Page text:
1815 at Selkirk, Richland, New York (brother of Isaac above), died 13 Oct
1889, buried Daysville Ceme., Richland, Oswego, NY. He sometimes spelled
his name Behunin. He married Mary Ann Corbin, born 1805, dau of Benjamin
Corbin and Jane Blair. They lived near Selkirk and owned land there.
2. Alma Moses b 13 Mar 1837 at Kirtland,
3. Polly b 10 Jun 1838 at Missouri
4. Stephen Mosiah b 18 May 1843
at Nauvoo, Ill
5. Hyrum S. B 22 Apr 1845 at Nauvoo,
6. Elijah Cutler b 7 Nov 1847 at
Council Bluffs, Iowa
7. Almina b 30 Sep 1850 at Provo,
8. Benjamin b 4 Feb 1853 at Manti,
Utah, died Jun 1853
1. Mary Jane b 1840 in Pulaski,
married David Whaley, son of George and Margaret Whaley and had: Willock,
Margaret, Alice, Amariah, and Mary E.
2. Pamelia b 1842 in Pulaski
3. Sarah Ann b 1844 died 1937, married
James A. Eaton, son of Simeon K and Joanna (Towne) Eaton.
They had Madge, Carrie, Cora T. & H. Avery.
4. George b 20 Oct 1845, md, Clara
McChesney King, had: Sarah L., Frank B., and George Henry.
5. Alice, b 1849 md William
Nelson, had: Capt. Albert & Charles N.
6. Josephine b 28 Aug 1853
md George Jones b 24 Oct 1847, son of Erastus Chauncey Jones and
Walworth. Had: Marion Esther, Ida Irene, Milo Egbert, Frank Samuel,
Alice Mabel, Cora Josephine.
7. Edmund b Jan 1855 md 1873 (1st)
Louisa, d 1874; (2nd) Charlotte Poitier (d 1877)& had Charlotte;
(3) Mary Ann Hager had: Cora M., Mary A., Frederick Leslie, Sarah L., Zilpha,
Benjamin E. Edmund drowned in Lake Ontario in 1884; Mary Ann Hager
md (2) Charles Middleton.
8. Martha b abt 1858 md 10
Apr 1877, Rev. William Breman, had: Alice
Behunin Family Organization.
Behunin Clan, ca 1940, unpublished
U.S. Census, Oneida Co., NY 1800,
U.S. Census Oswego Co., NY 1820-1880
N.Y. State Census Oswego Co.,
N.Y. Marriages of Richland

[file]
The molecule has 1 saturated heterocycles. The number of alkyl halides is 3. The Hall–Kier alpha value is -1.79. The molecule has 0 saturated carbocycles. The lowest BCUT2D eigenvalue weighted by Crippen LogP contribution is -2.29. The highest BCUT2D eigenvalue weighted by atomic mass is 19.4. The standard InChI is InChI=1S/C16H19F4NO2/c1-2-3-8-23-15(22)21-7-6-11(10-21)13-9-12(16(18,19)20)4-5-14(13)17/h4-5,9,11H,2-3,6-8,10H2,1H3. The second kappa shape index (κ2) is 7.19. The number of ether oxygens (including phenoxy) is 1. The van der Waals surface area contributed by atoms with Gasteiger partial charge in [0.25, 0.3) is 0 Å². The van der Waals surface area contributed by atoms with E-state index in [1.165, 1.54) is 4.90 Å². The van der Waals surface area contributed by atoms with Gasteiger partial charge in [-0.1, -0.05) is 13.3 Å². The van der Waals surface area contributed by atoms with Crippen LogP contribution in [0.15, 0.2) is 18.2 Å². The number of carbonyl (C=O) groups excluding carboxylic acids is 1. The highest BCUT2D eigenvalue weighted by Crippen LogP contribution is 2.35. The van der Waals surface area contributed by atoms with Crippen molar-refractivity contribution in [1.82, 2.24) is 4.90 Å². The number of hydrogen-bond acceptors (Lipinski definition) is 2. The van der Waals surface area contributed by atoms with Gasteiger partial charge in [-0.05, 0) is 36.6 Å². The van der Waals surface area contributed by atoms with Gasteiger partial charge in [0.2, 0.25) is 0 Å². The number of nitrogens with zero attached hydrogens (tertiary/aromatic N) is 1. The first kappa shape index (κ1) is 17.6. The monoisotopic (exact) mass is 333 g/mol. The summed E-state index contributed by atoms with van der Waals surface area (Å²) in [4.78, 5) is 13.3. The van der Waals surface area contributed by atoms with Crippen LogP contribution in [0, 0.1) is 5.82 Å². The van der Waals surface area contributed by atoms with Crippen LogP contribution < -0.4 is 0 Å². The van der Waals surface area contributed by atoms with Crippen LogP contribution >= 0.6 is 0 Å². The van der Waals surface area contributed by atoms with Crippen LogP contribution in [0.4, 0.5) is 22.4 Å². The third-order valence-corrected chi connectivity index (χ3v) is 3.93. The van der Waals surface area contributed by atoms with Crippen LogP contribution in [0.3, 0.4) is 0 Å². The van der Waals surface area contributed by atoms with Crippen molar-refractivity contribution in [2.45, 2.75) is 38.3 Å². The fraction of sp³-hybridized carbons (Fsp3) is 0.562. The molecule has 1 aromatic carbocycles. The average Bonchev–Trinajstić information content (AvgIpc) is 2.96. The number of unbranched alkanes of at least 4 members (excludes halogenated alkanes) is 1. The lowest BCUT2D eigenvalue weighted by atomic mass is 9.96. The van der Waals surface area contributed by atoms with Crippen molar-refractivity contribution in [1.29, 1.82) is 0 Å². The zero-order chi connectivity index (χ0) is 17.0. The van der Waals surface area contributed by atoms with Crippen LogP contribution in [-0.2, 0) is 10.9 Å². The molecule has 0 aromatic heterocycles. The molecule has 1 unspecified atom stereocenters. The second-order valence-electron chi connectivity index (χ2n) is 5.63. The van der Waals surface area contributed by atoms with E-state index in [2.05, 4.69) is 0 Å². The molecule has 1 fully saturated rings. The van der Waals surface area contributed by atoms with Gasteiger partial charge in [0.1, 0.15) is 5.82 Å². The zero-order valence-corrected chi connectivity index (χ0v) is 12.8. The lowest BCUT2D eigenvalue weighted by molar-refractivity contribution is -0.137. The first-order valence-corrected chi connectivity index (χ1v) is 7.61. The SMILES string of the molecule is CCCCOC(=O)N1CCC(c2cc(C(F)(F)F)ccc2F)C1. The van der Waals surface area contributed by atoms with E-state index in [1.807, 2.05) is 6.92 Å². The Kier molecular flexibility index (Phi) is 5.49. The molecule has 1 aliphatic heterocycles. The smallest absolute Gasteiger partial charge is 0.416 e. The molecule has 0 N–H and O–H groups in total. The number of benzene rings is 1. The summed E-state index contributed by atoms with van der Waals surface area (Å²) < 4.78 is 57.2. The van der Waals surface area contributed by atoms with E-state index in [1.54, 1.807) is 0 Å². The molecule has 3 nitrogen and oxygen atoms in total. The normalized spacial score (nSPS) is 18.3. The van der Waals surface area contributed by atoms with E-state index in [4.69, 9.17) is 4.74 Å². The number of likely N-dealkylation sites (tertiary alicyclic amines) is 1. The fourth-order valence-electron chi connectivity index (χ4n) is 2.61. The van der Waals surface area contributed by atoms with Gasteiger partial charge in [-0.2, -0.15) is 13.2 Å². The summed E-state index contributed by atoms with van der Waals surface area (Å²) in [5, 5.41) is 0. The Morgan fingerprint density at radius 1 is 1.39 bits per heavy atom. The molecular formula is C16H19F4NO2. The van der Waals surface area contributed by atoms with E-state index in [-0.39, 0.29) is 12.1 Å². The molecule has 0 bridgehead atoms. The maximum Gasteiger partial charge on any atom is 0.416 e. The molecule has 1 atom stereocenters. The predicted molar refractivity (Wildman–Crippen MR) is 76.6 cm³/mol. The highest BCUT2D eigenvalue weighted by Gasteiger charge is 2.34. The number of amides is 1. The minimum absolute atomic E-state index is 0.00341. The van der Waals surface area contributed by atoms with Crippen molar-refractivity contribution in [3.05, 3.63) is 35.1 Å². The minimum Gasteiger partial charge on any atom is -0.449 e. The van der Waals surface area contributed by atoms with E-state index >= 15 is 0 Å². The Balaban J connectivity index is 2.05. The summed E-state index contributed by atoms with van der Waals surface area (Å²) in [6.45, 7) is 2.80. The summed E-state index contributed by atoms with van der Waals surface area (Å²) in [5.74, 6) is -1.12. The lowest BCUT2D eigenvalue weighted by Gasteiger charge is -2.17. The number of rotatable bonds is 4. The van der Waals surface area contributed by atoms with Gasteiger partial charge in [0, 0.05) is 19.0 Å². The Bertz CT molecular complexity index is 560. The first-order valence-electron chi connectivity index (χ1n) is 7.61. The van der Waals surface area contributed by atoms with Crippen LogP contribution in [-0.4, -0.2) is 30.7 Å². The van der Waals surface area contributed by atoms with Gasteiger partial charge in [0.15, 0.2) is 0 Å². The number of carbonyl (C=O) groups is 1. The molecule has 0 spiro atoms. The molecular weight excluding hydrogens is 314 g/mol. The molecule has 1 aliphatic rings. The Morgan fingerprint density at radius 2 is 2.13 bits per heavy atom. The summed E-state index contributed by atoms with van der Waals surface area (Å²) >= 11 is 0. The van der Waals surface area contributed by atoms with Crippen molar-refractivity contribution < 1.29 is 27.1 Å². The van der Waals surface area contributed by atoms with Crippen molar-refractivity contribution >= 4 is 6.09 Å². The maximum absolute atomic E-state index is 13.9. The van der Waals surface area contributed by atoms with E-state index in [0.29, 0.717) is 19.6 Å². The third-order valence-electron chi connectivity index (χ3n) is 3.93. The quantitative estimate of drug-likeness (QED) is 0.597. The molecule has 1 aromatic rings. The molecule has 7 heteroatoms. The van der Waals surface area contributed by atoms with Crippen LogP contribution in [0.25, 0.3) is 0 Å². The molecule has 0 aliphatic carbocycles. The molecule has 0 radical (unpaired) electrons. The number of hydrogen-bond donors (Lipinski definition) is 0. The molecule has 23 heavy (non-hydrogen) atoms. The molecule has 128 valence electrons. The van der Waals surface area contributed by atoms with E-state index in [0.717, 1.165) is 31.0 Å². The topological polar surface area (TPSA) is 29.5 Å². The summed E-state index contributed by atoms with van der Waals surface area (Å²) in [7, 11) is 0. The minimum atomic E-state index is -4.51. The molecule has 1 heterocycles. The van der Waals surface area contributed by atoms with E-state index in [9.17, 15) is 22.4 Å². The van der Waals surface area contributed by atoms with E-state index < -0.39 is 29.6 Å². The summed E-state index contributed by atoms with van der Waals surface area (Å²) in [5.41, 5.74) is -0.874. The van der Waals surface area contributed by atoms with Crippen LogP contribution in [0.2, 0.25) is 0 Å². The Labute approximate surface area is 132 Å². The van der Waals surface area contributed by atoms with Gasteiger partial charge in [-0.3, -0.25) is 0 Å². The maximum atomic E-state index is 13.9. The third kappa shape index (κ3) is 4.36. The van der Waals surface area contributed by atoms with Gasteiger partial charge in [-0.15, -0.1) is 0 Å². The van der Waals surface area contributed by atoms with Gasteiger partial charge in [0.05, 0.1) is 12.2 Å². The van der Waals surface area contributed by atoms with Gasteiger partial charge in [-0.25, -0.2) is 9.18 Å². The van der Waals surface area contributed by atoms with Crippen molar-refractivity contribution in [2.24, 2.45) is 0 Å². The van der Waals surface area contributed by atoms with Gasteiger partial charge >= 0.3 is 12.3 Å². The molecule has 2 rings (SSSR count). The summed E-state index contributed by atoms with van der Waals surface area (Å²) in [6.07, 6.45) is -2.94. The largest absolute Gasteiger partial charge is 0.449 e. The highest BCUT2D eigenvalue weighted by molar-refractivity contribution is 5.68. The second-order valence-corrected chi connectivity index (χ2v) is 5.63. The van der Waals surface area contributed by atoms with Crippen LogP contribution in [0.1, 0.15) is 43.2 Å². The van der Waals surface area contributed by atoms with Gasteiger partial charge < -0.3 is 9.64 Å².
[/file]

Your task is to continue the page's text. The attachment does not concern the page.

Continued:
Township in 1875 NY State Census
Pulaski Democrat newspaper
– many items from this paper
Daysville News newspaper
Oswego Commercial Advertiser
& Times, newspaper, Oswego New York
Oswego Palladium, newspaper,
Oswego, New York
Oneida County Land Office Land
Owners of 1814, County Court House
Cemetery Records of Oswego Co.,
Family History Library in SLC # F6010721
Moss, Fenton E. compiler The
Story of Isaac Behunin, The Man Who Named Zion’s Canyon, privately
Moss, June Behunin, Behunin Ancestral
Search in N.Y., Behunin Family Historian 1970
Esshom, Frank, Pioneers and Prominent
Men of Utah, Western Epics, Inc. 1966
Burns & Miller, First Families
of Utah, from 1850/51 census of Utah
Carter, Kate, Our Pioneer Heritage
– Pioneer Forts of the West, DUP, Utah 1966 V9
Cannon, Nell Interview 1961 Quoting
Family Bible of Elijah Cutler Behunin
Behunin, Elijah Cutler, Interview
About Life in Zion Canyon, published in Salt Lake Tribune &
Richfield Reaper newspapers in 1930, acknowledged by J. W. Thornton,
Ranger Naturalist at Zion National Park
Miller, Lila B. History of the
Behunin Family, unpublished, FHL F#320828 Item 1
Whitney, Newell K. Collection, Note
for Land Purchase Nauvoo, 1839, Church of Jesus Christ of Latter-day
Saints Historian’s Office, Salt Lake City, Utah
Johnson, Clark V. Editor, Mormon
Redress Petitions, Missouri Conflict 1833-1838, in FHL in SLC
Pedigree Charts & Family Group
Frost, Leslie M. “Forgotten
Pathways of the Trent” Pub. Burns & MacEachern Ltd., 1973, FHL
in SLC 971.3 H2fa.
Smith, Violet Interview 1964,
report on trip to NY for Behunin research
Stephens, Rhoda Behunin, Research
Papers on Behunin Family,
Stephens, Trent D. Research Files
on Behunin Family
Oswego & Oneida Counties, Surrogate
Oswego & Oneida Counties, Deed
Indexes, Grantors & Grantees. Copies of deeds
Belleville, Ontario, Canada, Historical
Society Holdings in 2001, personal search
Johnson, Crisfield. History
of Oswego County, New York. Philadelphia: Everts, 1877.
Churchill, John C. Landmarks
of Oswego County, New York. Syracuse: Mason, 1895.
Descendants of Josephine Bohannon,
unpublished manuscript in possession of Roy Tanner of Pulaski, New York
Jones Family, unpublished manuscript in possession of Roy Tanner of Pulaski, New York
Court Houses and Historical Organizations,
personal search in these counties: Oswego, Oneida, Wayne, Otsego,
Hamilton, Montgomery, Herkimer, Cayuga, Seneca, Ontario, Fulton, also in
the NY State Historical Society in Albany.